1.  You leave your husband.  This is sometimes the best or only option.  For instance, if your partner is not willing to take responsibility for his actions, or if he is abusive or if he wants a divorce.   In this case there will be an unsettling period of situational changes while you go through separation and divorce.  However, once the dust has settled, who are you going to be?  Will you remain the same person you were prior to the divorce?  If so, statistics show that you will probably enter another relationship with someone who is exactly like the one you just left.  You won’t recognize it to begin with, the decision is a subconscious one, but eventually it will come to light and you will find yourself if the same place as you were before.  It’s a strange phenomenon, but if we don’t change ourselves, we all tend to repeat our relationship patterns.  The challenge here is to deeply and honestly explore how you ended up in this position in the first place.  The answer isn’t as simple as “he is a lying cheating asshole”.  The answer lies in the reasons YOU CHOSE TO BE WITH this lying cheating asshole in the first place.  What familial patterns attracted you to this person?  What signs did you ignore along the way? What role did you play in enabling his behavior?  If you don’t want to repeat your cycle, then do this work, answer these questions and MAKE CHANGES IN YOUR PATTERNS before you start a new relationship.

2.  You stay.  Maybe he apologizes and promises this will never happen again.  Perhaps he makes some grand gesture that convinces you to believe him.  You will probably have a few blow up flights, a couple of nights with him on the sofa, some very real and very wet tears.  You might convince him to go to a therapy session or two.  Then, you get back to your routine and quite frankly, you don’t want to think about it or talk about it again.  You tell him that you will let it go this time but threaten if he does it again you will dump him.  This isn’t using the situation to better yourself.  This decision is based on fear.  Fear of the truth.  Fear of uncovering painful pasts.  Fear of change.  Life events that are this traumatizing can’t be swept under the rug.  The entire foundation of your relationship, your trust and faith in the one person who was supposed to protect you has been shattered.  This deserves your attention.  Not a little bit of attention –  A LOT OF ATTENTION.  You need to mourn and heal and talk and grow.  You need to look at your roll in his behavior.  You need to look at why you want to just ‘forgive and forget’ (as though that is possible).   You need to look at what you need to start feeling safe again.  You need to rebuild (more likely you need to build for the first time) a basis of intimacy with your partner.  You need to slowly allow yourself to be vulnerable again.  You need to share all of your feelings and listen to all of his.  You need to learn self care.  You need to learn to decipher intuition from fear.  This is an amazing opportunity to grow into a more trusting, vulnerable, communicative, smarter, more confident person.

In both of these scenario’s there is a choice.  You can ignore your role in the events.  I don’t mean that you caused him to cheat  or that his affair was your fault.  I mean that you selected this person as your mate.  You probably ignored suspicions about his fidelity long before you got proof of his activities.  You may have contributed in any number of ways.  But here is a chance to learn about your self – about your coping mechanisms, your intuition and how your childhood and past affects your current relationship.  You can learn how to care for yourself, how to put your needs first, set personal boundaries and become a more confident, secure person.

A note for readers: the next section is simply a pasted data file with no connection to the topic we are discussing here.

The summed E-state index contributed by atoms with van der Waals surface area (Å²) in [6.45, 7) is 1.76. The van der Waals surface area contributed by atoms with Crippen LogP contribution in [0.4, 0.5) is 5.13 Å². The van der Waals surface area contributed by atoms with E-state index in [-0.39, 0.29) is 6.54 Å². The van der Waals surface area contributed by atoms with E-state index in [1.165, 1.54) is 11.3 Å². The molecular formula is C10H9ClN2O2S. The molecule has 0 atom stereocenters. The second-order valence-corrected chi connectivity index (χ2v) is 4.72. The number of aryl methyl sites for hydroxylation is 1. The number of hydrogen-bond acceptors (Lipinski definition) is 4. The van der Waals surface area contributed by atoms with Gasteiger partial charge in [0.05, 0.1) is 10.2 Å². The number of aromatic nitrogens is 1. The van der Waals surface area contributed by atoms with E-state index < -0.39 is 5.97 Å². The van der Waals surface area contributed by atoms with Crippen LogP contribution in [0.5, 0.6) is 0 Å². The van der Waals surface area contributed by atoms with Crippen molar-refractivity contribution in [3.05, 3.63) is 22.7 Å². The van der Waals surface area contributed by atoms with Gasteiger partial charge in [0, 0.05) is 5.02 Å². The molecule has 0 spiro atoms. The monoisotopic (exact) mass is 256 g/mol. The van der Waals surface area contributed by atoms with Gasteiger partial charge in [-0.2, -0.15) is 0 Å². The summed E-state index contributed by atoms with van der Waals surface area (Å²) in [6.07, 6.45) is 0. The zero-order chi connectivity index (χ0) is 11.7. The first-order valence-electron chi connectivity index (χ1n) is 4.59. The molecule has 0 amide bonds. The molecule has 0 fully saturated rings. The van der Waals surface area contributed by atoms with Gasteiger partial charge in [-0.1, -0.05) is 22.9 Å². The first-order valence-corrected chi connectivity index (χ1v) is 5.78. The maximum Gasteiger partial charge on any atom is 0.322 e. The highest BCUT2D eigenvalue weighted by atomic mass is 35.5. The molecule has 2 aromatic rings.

This affair doesn’t need to swallow you hole.  It doesn’t need to leave you numb.  It can be the beginning of an amazing future relationship either with your current spouse or with a new mate.   But, first, you need to welcome the change.

Sometimes our affair partners stand on such green grass. Oh wait..it’s just a mirage.

I missed my boyfriend today.  I shouldn’t call him that because he is no longer my boyfriend – but it’s the name I have given him in this blog.  I should rename him for the sake of this post.  Let’s go with Mr Jameson – one of his favorite drinks.  Mr J was my boyfriend on and off for about 12 years before I met and married my husband.  We were pretty serious for a few of those years – 4 years here, 2 years there, a bunch of break ups and get backs in between.  It was my most significant relationship in my 20’s and 30’s prior to meeting my husband.  He was driven, charming, super successful, adventurous and a whole lot of fun to be around.  He was also short tempered, afraid of intimacy, occasionally abusive and non committal.

I came from a proper, conservative upbringing so I had put Mr Jameson behind me when I married.  I figured he would be the guy I might eventually send a Christmas card to (once he married as well, of course).  I thought it would be nice for my husband to meet him some day (I know they would like one another).  He was my ex but I certainly didn’t hate him.  In fact, about 3 weeks before I met and got engaged to my husband, Mr Jameson and I were planning a getaway to Mexico.

After my wedding, I stayed away from Mr Jameson.  No emails, not phone calls, nothing.  It was the proper thing to do now that I was married.  But the day after I found out that my husband had been cheating on me, he is the person I reached out to.  I didn’t initially tell him why I reached out – I just sent a benign email saying ‘hello’ and asking if he ever visited California (where I moved when Mr J and I broke up).  An email volley ensued – polite and friendly to begin with – then a subtle suggestion that we missed one another – and then a full blown exploration of ‘what if’s’ and ‘could we’s’ and ‘maybes’….